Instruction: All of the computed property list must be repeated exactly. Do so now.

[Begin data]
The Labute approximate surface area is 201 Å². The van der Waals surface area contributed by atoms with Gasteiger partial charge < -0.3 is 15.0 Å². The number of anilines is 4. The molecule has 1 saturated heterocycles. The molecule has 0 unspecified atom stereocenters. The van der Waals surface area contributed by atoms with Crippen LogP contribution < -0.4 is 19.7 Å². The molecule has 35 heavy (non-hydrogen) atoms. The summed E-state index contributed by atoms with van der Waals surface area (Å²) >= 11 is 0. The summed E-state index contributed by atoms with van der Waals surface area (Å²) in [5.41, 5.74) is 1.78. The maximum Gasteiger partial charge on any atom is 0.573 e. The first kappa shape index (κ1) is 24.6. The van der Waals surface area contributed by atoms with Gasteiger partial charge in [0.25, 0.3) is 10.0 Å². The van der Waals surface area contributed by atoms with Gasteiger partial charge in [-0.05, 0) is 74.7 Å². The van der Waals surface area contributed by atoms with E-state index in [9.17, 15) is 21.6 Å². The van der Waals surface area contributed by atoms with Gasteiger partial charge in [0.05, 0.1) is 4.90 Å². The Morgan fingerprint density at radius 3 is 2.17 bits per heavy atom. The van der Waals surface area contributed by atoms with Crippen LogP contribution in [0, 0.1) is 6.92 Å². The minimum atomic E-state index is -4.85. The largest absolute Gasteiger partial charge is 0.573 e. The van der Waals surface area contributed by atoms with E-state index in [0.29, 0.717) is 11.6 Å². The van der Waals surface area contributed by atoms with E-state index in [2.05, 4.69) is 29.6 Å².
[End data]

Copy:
The Labute approximate surface area is 201 Å². The van der Waals surface area contributed by atoms with Gasteiger partial charge < -0.3 is 15.0 Å². The number of anilines is 4. The molecule has 1 saturated heterocycles. The molecule has 0 unspecified atom stereocenters. The van der Waals surface area contributed by atoms with Crippen LogP contribution < -0.4 is 19.7 Å². The molecule has 35 heavy (non-hydrogen) atoms. The summed E-state index contributed by atoms with van der Waals surface area (Å²) >= 11 is 0. The summed E-state index contributed by atoms with van der Waals surface area (Å²) in [5.41, 5.74) is 1.78. The maximum Gasteiger partial charge on any atom is 0.573 e. The first kappa shape index (κ1) is 24.6. The van der Waals surface area contributed by atoms with Gasteiger partial charge in [0.25, 0.3) is 10.0 Å². The van der Waals surface area contributed by atoms with Gasteiger partial charge in [-0.05, 0) is 74.7 Å². The van der Waals surface area contributed by atoms with E-state index in [9.17, 15) is 21.6 Å². The van der Waals surface area contributed by atoms with Gasteiger partial charge in [0.05, 0.1) is 4.90 Å². The Morgan fingerprint density at radius 3 is 2.17 bits per heavy atom. The van der Waals surface area contributed by atoms with Crippen LogP contribution in [0, 0.1) is 6.92 Å². The minimum atomic E-state index is -4.85. The largest absolute Gasteiger partial charge is 0.573 e. The van der Waals surface area contributed by atoms with E-state index in [0.29, 0.717) is 11.6 Å². The van der Waals surface area contributed by atoms with E-state index in [2.05, 4.69) is 29.6 Å².